Washington Filmworks has recently shared a series of blog posts for emerging actors in our state. You can find those here:
- Breaking Into the Biz – Tips for Emerging Actors (Part 1)
- Breaking Into the Biz – Tips for Emerging Actors (Part 2)
Gordon Adams of Big Fish NW Talent responded by offering additional context to this developing discussion. Big Fish NW Talent is an agency with eleven years in the Seattle market and sixteen years in the Pacific Northwest. This year they are on course to cast their thousandth project in Seattle. Gordon was kind enough to share some of his concerns about industry trends regarding talent. Below you will find his guest post, which gives his opinion and includes advice for big picture issues that actors should take into consideration as they pursue their own careers. We’re all in it together.
An open letter to talent in Seattle and the entire Northwest:
Unmonitored sites are driving the ‘industry standard’ into the ground. Budget conscience clients, passionate yet a little too eager actors, and a race to the bottom leave no winners except for these budget conscience clients.
Knowledge is power and you are being duped. PerformersCALLBOARD, Theatre Puget Sound, Craigslist, the Northwest Film Forum callboard, and others are taking money from you, your future self and your actor friends. You’ve heard that industry standards are getting lower and lower right… well this is how it is happening.
First, understand that there are two major dynamics at work when it comes to talent compensation … money and usage. The money is either inline with the usage or it’s not.
On many callboards, most of the time it is not… and by a significant margin. ‘Usage’ can basically be defined by getting answers to “where and for how long.” Will the usage be 13-week cycles or 6 months or longer? Where/how will the project be used, commercial (local, regional, national, global), industrial video (internal or for public consumption), online/new media (specific website or all over the web), film, others? The thought that you are getting ‘credit’ or ‘exposure’ is ‘hooey.’ Credit and exposure are not a form of compensation.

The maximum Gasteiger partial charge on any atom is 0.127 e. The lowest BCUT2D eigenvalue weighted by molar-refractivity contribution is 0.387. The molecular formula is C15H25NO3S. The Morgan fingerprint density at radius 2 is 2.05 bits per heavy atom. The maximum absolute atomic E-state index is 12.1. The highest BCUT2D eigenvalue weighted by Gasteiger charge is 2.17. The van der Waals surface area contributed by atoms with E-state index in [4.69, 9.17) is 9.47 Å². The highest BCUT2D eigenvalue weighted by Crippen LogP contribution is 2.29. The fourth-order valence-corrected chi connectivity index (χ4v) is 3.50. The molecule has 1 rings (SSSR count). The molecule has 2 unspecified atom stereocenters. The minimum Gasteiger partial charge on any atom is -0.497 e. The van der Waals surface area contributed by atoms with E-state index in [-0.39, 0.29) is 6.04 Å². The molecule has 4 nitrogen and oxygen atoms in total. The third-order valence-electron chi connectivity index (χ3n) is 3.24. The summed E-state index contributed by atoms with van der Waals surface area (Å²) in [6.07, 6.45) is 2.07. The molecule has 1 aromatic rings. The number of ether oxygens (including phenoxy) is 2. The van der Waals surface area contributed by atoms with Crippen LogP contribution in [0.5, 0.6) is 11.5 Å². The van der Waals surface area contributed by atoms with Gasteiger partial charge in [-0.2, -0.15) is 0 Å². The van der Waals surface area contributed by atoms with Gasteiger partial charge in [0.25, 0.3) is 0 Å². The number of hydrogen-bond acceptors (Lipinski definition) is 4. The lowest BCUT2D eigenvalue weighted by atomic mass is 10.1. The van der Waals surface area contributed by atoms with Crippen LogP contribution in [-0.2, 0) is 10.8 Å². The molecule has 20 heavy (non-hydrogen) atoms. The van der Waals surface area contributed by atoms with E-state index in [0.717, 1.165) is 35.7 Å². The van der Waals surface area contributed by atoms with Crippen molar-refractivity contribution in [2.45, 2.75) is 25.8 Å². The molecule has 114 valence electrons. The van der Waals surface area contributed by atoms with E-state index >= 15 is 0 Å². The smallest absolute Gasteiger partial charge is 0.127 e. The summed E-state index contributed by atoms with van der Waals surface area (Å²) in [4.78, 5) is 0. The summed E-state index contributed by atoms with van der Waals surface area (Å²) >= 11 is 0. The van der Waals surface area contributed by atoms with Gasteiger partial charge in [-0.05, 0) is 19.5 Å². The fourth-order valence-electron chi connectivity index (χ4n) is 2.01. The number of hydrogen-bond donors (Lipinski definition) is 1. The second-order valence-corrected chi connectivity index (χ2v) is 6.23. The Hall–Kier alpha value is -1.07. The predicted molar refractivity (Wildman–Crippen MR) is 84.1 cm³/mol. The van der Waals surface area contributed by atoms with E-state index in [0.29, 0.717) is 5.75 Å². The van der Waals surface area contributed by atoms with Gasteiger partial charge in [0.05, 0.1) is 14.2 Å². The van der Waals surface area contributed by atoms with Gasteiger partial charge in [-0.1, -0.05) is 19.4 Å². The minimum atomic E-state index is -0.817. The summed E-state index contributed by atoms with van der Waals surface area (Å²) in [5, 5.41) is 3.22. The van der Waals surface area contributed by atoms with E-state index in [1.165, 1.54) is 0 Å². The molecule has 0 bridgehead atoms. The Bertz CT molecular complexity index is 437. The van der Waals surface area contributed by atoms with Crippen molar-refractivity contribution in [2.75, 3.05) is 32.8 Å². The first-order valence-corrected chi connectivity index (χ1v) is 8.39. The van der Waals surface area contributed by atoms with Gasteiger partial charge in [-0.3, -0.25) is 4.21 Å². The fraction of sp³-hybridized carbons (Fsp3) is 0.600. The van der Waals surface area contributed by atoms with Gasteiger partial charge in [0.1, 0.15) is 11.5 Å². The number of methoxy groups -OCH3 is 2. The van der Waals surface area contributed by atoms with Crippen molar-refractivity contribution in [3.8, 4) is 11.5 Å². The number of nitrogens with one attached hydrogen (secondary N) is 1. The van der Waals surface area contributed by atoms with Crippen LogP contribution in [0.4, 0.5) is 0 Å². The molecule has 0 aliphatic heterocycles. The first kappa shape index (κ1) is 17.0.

Of course, we understand budgets, and there are times when these boards are perfectly fine. It’s fine if a student film or PSA (Public Service Announcement) or some other small project comes along and seeks talent that are looking to enhance their skills. That is, in a sense, tuition for an under experienced actor. The problem comes when they are used for “commercial” endeavors. Commercial meaning a company that is looking to create a project to sell/inform about a product or service. Often, you’ll also notice that the clients are not so quick to post what their product or service is. Other red flags to look for are use of the words buyout or flat rate and/or a general silence when it comes to usage rights.
A hopeful actor will see the post and willingly submit themselves for a number of reasons; perhaps it’s in hopes of satisfying their ‘dream’ of becoming an actor, or they are looking to build their resume or they think it will be fun. Whatever the case, they are ignorantly and blindly accepting work that should be paying them more, perhaps should being paying them residuals and is quite likely costing some other actor, as they are forced to now accept gigs at lower rates while giving away more usage rights.
Basically we’re seeing talent “selling out”; but, honestly, it’s closer to “volunteering OUT”. Lower rates for every actor and greater usage rights give-a-ways for every actor. That’s why we have projects that pay just a few hundred dollars.
Call to action. The only way to really create static against these projects and such boards is to educate and continue to educate. A discussion needs to take place among talent so that they can become more knowledgeable and learn not to participate in commercial projects that are being presented to them in unmonitored forums.
Please share this note with other actors, Please share this note with educators and trainers, please share this note with clients, please share this note with casting directors and agents and managers… and consider posting this note to unmonitored sites whenever you see a project that appears to be a “C-POT” (Client, Preying On Talent). Be sure to list this note under the heading: “Casting Actors,” or “seeking talent” or “actors needed.”
I believe that this is particularly timely because of the renewal of the Film Incentive program in Washington, this will clearly bring us more and better work! We love this community and in order to make it work, we all need to have each other’s back.
Big Fish NW Talent
Care to chime in on this conversation? Please do. Washington Filmworks would love to develop a dialogue in the comment thread.